Critical Infrastructure for Children
Critical Infrastructure for Children is a resource for parents, students and educators. The one hundred and sixty-four questions in the book address what’s working in education, what could be working better, and presents key information that most people don’t know. The role of the book is also to facilitate communication between the many groups and people working hard to create bright futures here in New England. You can preview Critical Infrastructure for Children on Amazon with the “See Inside” feature.
What is one situation that CIC responds to? Job creation. A recent statement by UMass Lowell president Jacqueline Moloney outlined our current situation with skilled labor in manufacturing, when she said;
“The manufacturing industry in Massachusetts is facing a critical shortfall in skilled workers, with jobs currently unfilled and more expected to open up over the next 10 years.”
She went on to say that “over the next decade, nearly 3.5 million manufacturing jobs will likely need to be filled, and the skills gap is expected to result in 2 million of those jobs going unfilled.” That was not speculation on her part; she was quoting page four of this report. This is one of many reasons why Critical Infrastructure for Children explores multiple tactics to assure we keep these jobs here. I believe that if we’re aggressive, smart and work together, we can create 80,000 jobs right here in New England while improving the situation of a lot of people through other steps forward.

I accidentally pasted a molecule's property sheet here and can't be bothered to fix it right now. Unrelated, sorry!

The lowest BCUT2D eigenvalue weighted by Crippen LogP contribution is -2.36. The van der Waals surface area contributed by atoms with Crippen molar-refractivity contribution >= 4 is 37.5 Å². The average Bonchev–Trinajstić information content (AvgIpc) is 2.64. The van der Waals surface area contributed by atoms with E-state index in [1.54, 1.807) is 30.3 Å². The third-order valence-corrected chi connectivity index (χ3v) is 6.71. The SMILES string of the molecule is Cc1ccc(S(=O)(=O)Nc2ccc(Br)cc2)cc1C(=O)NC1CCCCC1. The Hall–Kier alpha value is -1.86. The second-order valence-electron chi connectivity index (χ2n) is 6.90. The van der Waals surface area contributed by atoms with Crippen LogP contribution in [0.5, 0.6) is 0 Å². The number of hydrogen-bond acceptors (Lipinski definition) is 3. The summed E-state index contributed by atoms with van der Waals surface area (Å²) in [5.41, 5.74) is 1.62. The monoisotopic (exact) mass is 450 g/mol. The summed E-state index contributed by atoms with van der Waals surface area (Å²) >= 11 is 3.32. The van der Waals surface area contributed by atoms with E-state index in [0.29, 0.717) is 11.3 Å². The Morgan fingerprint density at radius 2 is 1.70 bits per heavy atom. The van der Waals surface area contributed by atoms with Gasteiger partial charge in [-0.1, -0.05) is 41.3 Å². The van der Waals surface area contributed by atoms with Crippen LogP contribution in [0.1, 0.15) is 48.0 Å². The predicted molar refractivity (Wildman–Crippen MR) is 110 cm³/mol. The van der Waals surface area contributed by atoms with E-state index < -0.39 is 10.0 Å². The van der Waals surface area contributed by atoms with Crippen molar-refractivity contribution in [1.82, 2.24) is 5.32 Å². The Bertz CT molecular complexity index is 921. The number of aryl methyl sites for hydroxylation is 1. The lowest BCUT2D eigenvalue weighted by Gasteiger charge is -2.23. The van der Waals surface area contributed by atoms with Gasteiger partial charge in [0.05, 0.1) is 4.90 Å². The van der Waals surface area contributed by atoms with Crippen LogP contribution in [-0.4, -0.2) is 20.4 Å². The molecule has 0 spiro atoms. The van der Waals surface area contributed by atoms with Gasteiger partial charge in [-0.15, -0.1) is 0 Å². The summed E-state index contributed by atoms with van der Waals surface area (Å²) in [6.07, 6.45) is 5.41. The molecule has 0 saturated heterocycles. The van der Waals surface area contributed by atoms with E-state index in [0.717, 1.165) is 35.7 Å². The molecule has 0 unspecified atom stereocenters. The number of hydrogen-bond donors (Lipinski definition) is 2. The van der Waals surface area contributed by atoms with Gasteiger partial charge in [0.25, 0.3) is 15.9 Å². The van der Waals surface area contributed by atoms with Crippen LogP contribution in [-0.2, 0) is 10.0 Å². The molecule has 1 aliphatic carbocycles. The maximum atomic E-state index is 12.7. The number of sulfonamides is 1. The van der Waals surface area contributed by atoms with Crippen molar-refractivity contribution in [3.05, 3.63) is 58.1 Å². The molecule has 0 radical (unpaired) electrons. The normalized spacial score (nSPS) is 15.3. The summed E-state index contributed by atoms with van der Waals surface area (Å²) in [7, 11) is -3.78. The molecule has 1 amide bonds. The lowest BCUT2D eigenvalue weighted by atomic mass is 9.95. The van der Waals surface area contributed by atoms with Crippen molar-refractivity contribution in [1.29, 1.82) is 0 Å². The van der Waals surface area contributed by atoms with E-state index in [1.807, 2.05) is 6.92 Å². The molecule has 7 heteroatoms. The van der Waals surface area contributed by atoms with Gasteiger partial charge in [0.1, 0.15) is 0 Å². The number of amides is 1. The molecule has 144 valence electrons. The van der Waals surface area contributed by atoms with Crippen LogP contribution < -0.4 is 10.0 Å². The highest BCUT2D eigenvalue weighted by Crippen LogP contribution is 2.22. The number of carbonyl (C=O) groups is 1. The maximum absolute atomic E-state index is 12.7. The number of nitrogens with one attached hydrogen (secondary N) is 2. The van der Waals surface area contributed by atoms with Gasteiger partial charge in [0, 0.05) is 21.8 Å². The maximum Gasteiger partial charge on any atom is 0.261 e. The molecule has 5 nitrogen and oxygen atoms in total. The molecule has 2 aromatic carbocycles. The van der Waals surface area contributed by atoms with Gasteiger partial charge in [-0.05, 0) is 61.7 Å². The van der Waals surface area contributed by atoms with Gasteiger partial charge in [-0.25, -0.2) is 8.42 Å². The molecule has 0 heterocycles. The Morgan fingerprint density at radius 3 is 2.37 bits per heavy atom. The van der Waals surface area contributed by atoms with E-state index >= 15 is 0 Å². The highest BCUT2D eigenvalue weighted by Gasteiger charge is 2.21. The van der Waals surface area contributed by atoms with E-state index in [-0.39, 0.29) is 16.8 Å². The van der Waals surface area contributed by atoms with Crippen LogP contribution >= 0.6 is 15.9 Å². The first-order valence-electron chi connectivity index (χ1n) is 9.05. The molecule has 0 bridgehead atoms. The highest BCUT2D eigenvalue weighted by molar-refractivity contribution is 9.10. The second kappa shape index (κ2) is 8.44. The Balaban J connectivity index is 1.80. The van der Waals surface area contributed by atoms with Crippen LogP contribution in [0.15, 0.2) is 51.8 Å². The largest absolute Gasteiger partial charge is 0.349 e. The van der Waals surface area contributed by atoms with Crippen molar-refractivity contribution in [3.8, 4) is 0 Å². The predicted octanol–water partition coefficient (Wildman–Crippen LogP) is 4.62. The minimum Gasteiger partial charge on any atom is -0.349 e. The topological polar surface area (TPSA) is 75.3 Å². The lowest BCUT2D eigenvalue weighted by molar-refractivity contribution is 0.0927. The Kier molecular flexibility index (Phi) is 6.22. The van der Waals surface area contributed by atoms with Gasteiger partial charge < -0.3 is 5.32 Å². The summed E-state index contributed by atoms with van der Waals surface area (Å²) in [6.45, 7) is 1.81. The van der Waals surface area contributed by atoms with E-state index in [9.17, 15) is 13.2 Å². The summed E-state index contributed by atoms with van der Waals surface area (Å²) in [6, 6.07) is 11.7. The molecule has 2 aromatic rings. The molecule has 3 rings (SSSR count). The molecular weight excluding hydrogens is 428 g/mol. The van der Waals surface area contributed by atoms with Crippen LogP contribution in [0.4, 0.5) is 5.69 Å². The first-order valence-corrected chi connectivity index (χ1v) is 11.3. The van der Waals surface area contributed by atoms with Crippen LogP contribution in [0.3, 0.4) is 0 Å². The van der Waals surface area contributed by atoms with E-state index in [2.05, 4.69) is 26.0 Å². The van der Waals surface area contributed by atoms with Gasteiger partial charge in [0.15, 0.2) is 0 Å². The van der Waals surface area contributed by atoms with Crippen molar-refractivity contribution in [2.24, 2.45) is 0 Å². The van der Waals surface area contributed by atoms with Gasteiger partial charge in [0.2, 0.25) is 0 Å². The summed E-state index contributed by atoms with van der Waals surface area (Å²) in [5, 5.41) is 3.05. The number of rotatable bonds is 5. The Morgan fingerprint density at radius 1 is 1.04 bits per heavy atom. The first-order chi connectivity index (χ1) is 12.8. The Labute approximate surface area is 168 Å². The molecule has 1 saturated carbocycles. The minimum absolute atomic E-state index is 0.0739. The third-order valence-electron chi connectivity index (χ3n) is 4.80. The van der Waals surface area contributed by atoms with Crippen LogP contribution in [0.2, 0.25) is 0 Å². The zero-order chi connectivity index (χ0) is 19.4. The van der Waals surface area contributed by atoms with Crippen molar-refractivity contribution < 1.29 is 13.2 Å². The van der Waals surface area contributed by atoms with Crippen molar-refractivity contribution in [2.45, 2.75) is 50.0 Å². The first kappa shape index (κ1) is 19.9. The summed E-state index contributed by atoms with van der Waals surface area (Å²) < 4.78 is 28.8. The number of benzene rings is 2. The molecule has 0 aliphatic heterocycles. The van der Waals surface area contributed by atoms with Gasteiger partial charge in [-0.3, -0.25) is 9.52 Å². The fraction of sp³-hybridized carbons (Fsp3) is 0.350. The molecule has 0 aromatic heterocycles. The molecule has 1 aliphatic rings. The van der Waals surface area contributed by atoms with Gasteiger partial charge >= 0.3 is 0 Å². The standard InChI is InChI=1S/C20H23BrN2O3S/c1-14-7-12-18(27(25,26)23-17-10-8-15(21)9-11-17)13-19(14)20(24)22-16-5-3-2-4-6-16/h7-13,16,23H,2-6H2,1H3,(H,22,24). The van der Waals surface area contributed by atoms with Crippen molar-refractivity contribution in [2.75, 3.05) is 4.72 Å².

Why did I write the letter A Mystical Vision of Wild Wes”and integrate it into CIC? CIC has strong sections on progressive coursework and I wanted to make the point that the “green” platforms of many schools and organizations in New England are lacking in two major areas; conservation and reduction of animal cruelty. There is also massive room for improvement in almost every other area of “progressive coursework”. Questions 87 to 110 in CIC focus on responses to this.
Why am I working toward having a modest, fixed annual revenue from book sales instead of trying to get rich? The point of my work is to help as many people as possible, and making too much money would only get in the way of that. Plus, I want people to know that I will be honest about what I promote, and that financial gain is not a primary motive. At a time when it’s hard to find people to trust, I figure that this is the best way to contribute.